Sex Workers Call Out Insta’s Terms Of Service For Explicitly Banning Certain Stripping Content

Sex workers are calling out a specific wording in Instagram’s terms of service regarding stripping content, which they say harms their ability to make a living.

Under the ‘Objectionable Content’ rules, which were updated in November this year, ‘sexual solicitation’ is listed as a bannable offence, strictly prohibited from both Instagram and Facebook.

This includes “pornographic activities, strip club shows, live sex performances and erotic dances.” These anti-nudity rulings are not new at all to platforms like Instagram, but according to members of the sex work community, they need to change, especially when they highlight that filming within a strip club is not acceptable.

“Sex workers are often the canaries in the coal mine of digital erasure and constriction of online liberty,” Livia M. Roth, a sex worker who first called out the rules online, told PEDESTRIAN.TV.

“For strippers, many of us use our online presence to bring in clients to the club. Not only [do the rules] have the potential to be financially damaging, but also emotionally damaging.

“Sex workers are routinely chased off of social media by puritanical terms of service restrictions, and many have messaged me telling me that they feel hopeless and disenfranchised.”

According to members of the sex work (SW) community, a post that contains a strip club in the background or contains a comment that reads ‘come visit my show’, is often flagged, and can be a target of deletion and possible shadowbanning.

The problem here is that despite the post adhering to guidelines, the promotion of work can be flagged as a sexual solicitation, and can completely damage an individual’s hopes of using Instagram to further their own career.

According to Roth, there are certain words that a sex worker cannot even use if they want to remain untouched by the current Instagram algorithm.

“Instagram uses bots and AI to flag posts and accounts that have posted content that goes against the terms of service,” Roth said.

“When an account has had posts flagged multiple times, even if they’re not taken down, the user becomes more vulnerable to ‘punishments’ such as shadowbanning. Instagram claims that they don’t practice it, but they have been quietly shadowbanning sex workers and our venues for years.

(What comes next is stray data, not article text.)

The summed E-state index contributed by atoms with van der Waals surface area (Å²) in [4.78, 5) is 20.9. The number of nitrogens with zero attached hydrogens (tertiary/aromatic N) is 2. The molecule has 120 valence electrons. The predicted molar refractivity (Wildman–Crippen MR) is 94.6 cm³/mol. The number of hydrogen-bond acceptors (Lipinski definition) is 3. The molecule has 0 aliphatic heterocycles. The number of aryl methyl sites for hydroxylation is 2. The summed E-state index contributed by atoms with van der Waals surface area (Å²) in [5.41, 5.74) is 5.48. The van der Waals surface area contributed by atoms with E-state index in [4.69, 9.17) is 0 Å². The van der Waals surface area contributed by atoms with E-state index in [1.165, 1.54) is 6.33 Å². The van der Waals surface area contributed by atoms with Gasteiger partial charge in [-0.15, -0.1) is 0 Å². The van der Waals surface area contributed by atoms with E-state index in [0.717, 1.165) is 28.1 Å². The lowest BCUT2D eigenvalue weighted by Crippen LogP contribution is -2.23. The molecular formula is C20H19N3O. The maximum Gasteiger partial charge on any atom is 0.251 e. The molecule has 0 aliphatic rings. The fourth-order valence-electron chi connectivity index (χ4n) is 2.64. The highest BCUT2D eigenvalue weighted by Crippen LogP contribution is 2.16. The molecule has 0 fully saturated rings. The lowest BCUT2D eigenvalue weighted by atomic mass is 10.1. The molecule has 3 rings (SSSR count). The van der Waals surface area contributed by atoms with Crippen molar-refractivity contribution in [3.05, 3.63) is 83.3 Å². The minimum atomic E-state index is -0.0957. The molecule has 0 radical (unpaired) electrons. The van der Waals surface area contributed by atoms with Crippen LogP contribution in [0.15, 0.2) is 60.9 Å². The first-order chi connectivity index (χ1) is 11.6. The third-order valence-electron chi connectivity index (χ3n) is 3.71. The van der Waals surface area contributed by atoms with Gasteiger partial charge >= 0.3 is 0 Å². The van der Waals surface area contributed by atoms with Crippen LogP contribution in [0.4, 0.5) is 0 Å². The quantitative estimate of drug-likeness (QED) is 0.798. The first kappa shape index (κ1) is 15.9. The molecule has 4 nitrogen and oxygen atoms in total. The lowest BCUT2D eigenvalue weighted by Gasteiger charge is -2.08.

“We’ve been able to deduce that the use of certain phrases and hashtags makes someone more vulnerable to shadowbanning.”

Sex workers have also flagged that under the current rules, there are fears that pole dancing content shot within strip clubs will be banned by the algorithm, while influencers are free to flex their brand new pole videos from their Byron Bay fitness classes.

“The pole fitness community has a bad reputation of outwardly hating sex workers,” said Roth.

“The hashtag #notastripper is a good example of that. Many people who do pole fitness fight very hard to differentiate what they consider to be a ‘sport’ or an ‘aerial art’ from its roots in strip clubs.

“Ultimately, the attitude toward pole fitness is that when people who aren’t strippers pole dance, it’s simply artistic expression. Whereas when strippers pole dance, it’s unacceptably sexually suggestive.”

Naturally, these rules did not land too well with the sex work community, who addressed their concerns over the rules via Twitter.

However, a spokesperson for Facebook (which owns Instagram) said the online backlash was misinformed, claiming Instagram supports sex workers and sex-positive content.

“Our terms of use around sexual solicitation have not changed. We allow sex-positive content and discussion on Instagram, and we don’t have policies against pole-dancing. As our guidelines state, we do not allow content that depicts nudity or facilitates, encourages or coordinates sexual encounters between adults,” the spokesperson told P.TV.

“We want Instagram to be a place where people can express themselves, but we also have a responsibility to manage content that may be inappropriate for young people and others on Instagram.”

Despite this clarification, there is still concern over videos shot within strip clubs, and comments that encourage users to visit strip clubs and see shows.

“All Instagram users should be able to post as freely as influencers and celebrities, without fear of deletion,” says Roth.

“I think that Instagram could support sex workers best by revoking rules that are clearly written to discriminate against us.

“Most sex workers acknowledge that Instagram will never be as free and adult-friendly as Twitter, and are not asking for the ability to post full nudity or sexual content. We simply want to be able to express ourselves as other users can, and be able to speak openly and freely about our jobs and the issues that impact us.”